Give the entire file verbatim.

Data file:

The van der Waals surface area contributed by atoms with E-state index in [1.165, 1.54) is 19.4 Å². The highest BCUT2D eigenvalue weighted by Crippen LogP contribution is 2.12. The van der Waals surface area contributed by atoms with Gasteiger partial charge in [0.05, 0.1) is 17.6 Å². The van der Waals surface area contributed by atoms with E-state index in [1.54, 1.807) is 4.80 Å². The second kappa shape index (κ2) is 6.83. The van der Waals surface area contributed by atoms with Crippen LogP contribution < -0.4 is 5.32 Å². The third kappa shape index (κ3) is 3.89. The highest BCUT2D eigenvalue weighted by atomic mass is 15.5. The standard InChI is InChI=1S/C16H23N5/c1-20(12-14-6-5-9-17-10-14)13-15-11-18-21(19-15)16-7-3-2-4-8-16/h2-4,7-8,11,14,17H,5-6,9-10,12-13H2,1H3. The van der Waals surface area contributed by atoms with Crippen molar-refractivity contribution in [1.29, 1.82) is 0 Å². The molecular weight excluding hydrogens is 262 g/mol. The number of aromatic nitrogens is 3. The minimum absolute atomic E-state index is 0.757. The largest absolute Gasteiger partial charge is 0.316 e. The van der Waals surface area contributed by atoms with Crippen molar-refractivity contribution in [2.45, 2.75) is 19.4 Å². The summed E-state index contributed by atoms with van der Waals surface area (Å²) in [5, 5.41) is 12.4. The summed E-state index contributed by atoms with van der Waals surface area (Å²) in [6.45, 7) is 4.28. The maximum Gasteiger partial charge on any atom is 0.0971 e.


The van der Waals surface area contributed by atoms with E-state index in [1.165, 1.54) is 19.4 Å². The highest BCUT2D eigenvalue weighted by Crippen LogP contribution is 2.12. The van der Waals surface area contributed by atoms with Gasteiger partial charge in [0.05, 0.1) is 17.6 Å². The van der Waals surface area contributed by atoms with E-state index in [1.54, 1.807) is 4.80 Å². The second kappa shape index (κ2) is 6.83. The van der Waals surface area contributed by atoms with Crippen LogP contribution < -0.4 is 5.32 Å². The third kappa shape index (κ3) is 3.89. The highest BCUT2D eigenvalue weighted by atomic mass is 15.5. The standard InChI is InChI=1S/C16H23N5/c1-20(12-14-6-5-9-17-10-14)13-15-11-18-21(19-15)16-7-3-2-4-8-16/h2-4,7-8,11,14,17H,5-6,9-10,12-13H2,1H3. The van der Waals surface area contributed by atoms with Crippen molar-refractivity contribution in [1.29, 1.82) is 0 Å². The molecular weight excluding hydrogens is 262 g/mol. The number of aromatic nitrogens is 3. The minimum absolute atomic E-state index is 0.757. The largest absolute Gasteiger partial charge is 0.316 e. The van der Waals surface area contributed by atoms with Crippen molar-refractivity contribution in [2.45, 2.75) is 19.4 Å². The summed E-state index contributed by atoms with van der Waals surface area (Å²) in [5, 5.41) is 12.4. The summed E-state index contributed by atoms with van der Waals surface area (Å²) in [6.45, 7) is 4.28. The maximum Gasteiger partial charge on any atom is 0.0971 e.